A story about my least favorite part of traveling – the physical movement from one place to the next.
I wake up in the Athens airport at around 7am, say goodbye to Dina, and catch the metro to the city to grab the backpack I’d left at my previous hostel. Since our flight from Santorini had arrived at 2am, we figured it wasn’t worth paying for a night of accommodation for only a few hours of sleep, so we’d slept in baggage claim (livin’ the dream as usual…) The hostel receptionist explains how I can get to the train station, and I set on my way, aiming for the 10:18am train to Thessaloniki.
I catch the metro from Synagma Square over to Larissa Station, where all the cross-country trains depart, and hop in the “Same-Day Tickets” line around 10am. A group of Greek men is at one sales counter, and an Italian family of five is at the other. I’m only behind one other person in line, who I later find out is an American guy named Keith. Fast forward to 10:12am. I haven’t moved, and the Greek men and Italian parents are now arguing with their respective sales clerks. I can’t hear the conversations, but it doesn’t look like they’re going to be done anytime soon. I notice Keith looking anxiously at the clock too, and ask if he’s trying to catch the 10:18 train as well. He is, but would be getting off only halfway to Thessaloniki.
At 10:16, the Greek men finally walk away defeated, and I walk up to the counter with Keith to ask for two tickets to the 10:18 train. “It’s sold out,” the lady says. “Ok, we’ll take the next train then,” he replies. “All trains are full today,” she replies, very unapologetically. “Ok, well what about tomorrow?” he asks. “Same-day sales only, you’ll have to check tomorrow,” the lady says, and we walk away. “This is exactly what happened yesterday,” Keith tells me. “I couldn’t get on a train all day, because it’s same-day sales only, and they’re always sold out when I come!” We walk outside and I mention that we could try to catch a bus instead. He’s up for that idea, so we share a 6 Euro taxi to the Athens central bus station.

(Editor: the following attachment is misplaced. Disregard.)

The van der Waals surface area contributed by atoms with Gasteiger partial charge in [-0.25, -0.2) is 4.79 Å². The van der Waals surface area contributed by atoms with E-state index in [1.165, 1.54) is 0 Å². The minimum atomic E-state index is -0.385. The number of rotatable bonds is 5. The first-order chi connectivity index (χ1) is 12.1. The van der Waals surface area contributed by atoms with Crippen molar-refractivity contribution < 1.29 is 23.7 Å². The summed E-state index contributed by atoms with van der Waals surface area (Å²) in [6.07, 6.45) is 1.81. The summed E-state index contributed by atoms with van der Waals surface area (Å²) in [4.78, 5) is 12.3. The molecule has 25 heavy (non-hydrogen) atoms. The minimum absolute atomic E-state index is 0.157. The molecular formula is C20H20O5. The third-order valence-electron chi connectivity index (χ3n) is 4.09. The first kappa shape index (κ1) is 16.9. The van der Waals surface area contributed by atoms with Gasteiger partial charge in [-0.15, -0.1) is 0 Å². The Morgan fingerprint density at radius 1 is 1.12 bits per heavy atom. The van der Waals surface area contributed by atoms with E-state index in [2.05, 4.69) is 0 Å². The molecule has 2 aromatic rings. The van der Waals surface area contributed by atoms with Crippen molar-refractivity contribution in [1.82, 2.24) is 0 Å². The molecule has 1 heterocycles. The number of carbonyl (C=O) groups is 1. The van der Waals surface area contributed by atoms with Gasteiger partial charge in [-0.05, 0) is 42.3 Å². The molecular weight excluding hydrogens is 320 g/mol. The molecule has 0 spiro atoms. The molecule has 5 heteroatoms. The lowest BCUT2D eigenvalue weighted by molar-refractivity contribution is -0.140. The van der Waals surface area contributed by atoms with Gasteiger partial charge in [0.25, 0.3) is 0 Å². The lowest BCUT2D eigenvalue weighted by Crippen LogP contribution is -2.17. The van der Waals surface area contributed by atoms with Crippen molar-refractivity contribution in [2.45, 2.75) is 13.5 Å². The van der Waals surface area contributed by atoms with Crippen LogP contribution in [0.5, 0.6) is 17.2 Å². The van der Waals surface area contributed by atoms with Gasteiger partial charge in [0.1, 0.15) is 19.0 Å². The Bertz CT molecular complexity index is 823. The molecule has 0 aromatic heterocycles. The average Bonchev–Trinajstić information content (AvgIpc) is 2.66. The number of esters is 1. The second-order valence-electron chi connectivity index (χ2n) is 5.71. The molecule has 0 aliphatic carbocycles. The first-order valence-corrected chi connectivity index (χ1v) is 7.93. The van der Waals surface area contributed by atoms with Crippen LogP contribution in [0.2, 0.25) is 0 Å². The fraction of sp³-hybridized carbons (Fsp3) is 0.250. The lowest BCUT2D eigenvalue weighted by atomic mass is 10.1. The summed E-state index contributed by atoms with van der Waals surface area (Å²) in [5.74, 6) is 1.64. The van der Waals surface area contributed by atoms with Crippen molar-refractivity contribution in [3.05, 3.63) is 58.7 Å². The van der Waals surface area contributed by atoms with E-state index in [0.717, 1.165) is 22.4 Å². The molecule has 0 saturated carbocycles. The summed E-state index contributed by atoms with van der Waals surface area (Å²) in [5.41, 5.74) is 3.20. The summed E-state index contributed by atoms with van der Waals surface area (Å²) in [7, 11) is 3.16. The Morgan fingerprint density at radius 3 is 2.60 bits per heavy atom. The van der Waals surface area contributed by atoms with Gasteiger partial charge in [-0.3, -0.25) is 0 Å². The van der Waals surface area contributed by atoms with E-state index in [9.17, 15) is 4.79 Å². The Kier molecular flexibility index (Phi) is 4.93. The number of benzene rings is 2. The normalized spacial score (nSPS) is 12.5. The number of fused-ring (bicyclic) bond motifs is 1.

At the bus station, there are about 20 different counters for various ticket purchases, and because it’s all in Greek we have no idea where to go. Instead, we head to the Information kiosk for help. The man tells me to go to #1, but unfortunately for Keith he’ll have to go to another bus station that has a bus to his location. We wish each other good luck getting to our destinations and head off our separate ways.
I head to kiosk #1 and ask for a bus ticket to Thessaloniki. The sales clerk tells me that it’s sold out. “Anytime today is fine,” I reply. “I don’t mind a later bus.” “Sorry, all the busses today are sold out,” she replies sympathetically. Aghhh. I really don’t want to stay in Athens another night, so I ask, “Can I wait to see if anything opens up? I will even sit on the floor of a bus, whatever works.” She says it’s unlikely that there will be a no-show, but tells me to take a seat in the waiting area.
An hour passes by. Two hours. Depression starts to sink in when I realize I probably won’t get to see Thessaloniki, as I only have enough time to stop by for a day on my way up to Macedonia. I start wondering if I should look up a hostel in Athens for the night.
Just as I’m about to give up, I hear the woman call, “Christina?” I get to the front of the window and she hands me a ticket saying “43 Euros.” Well, that’s more than that bus normally costs according to my research, but I take it anyways giving her a huge thank you.
I hop on the bus and go to my seat number 21, when the driver tells me “Oh, actually you will be up front with me. Confused, I follow him to the very front of the bus, where he pulls down a little seat for me directly over the front stairs. He gives me a friendly smile and tells me I’m very lucky since they don’t usually do that.
I spend the next 6 hours messing around with the radio (which is mostly just traditional Greek music) and helping the driver practice his English while he tells me about some of the places we’re passing. He also informs me that it’s a holiday weekend – August 15 (Saturday in this case) is the Dormition of Virgin Mary and is one of the most important public holidays of the year, so that’s why I had so much trouble getting transportation on Friday the 14th. No wonder… But the stunning views of the Greek countryside that I enjoy from my front-row seat on the bus easily make up for all the trouble I went through.
Amazing how my bad day turned around so quickly!! Moral of the story: never give up! And… maybe researching public holidays before traveling wouldn’t hurt either.
So, 20 hours total from Santorini to Thessaloniki… and the best part is, had I known my itinerary in advance, I could’ve gotten an hour long flight on Ryan Air for only $30! Oh well, at least it made for a good story.
As always, keep on livin’ pura vida ✌